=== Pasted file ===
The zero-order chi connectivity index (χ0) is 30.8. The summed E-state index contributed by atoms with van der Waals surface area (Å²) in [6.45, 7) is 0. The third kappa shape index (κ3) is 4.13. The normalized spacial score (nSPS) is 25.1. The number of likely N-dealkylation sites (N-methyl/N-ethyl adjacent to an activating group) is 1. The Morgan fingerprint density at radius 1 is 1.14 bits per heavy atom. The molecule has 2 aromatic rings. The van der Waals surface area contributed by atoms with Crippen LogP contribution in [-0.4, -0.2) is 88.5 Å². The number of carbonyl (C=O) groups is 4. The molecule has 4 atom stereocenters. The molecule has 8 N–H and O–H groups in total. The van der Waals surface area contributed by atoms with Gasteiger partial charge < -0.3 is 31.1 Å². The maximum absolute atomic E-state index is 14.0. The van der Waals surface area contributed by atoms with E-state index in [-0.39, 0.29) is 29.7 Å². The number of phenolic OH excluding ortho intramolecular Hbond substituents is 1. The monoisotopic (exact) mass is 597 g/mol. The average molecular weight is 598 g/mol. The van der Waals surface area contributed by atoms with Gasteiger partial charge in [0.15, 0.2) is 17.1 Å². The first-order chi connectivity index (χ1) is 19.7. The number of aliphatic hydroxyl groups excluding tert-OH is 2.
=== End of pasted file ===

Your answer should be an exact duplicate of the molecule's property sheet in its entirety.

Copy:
The zero-order chi connectivity index (χ0) is 30.8. The summed E-state index contributed by atoms with van der Waals surface area (Å²) in [6.45, 7) is 0. The third kappa shape index (κ3) is 4.13. The normalized spacial score (nSPS) is 25.1. The number of likely N-dealkylation sites (N-methyl/N-ethyl adjacent to an activating group) is 1. The Morgan fingerprint density at radius 1 is 1.14 bits per heavy atom. The molecule has 2 aromatic rings. The van der Waals surface area contributed by atoms with Crippen LogP contribution in [-0.4, -0.2) is 88.5 Å². The number of carbonyl (C=O) groups is 4. The molecule has 4 atom stereocenters. The molecule has 8 N–H and O–H groups in total. The van der Waals surface area contributed by atoms with Gasteiger partial charge < -0.3 is 31.1 Å². The maximum absolute atomic E-state index is 14.0. The van der Waals surface area contributed by atoms with E-state index in [-0.39, 0.29) is 29.7 Å². The number of phenolic OH excluding ortho intramolecular Hbond substituents is 1. The monoisotopic (exact) mass is 597 g/mol. The average molecular weight is 598 g/mol. The van der Waals surface area contributed by atoms with Gasteiger partial charge in [0.15, 0.2) is 17.1 Å². The first-order chi connectivity index (χ1) is 19.7. The number of aliphatic hydroxyl groups excluding tert-OH is 2.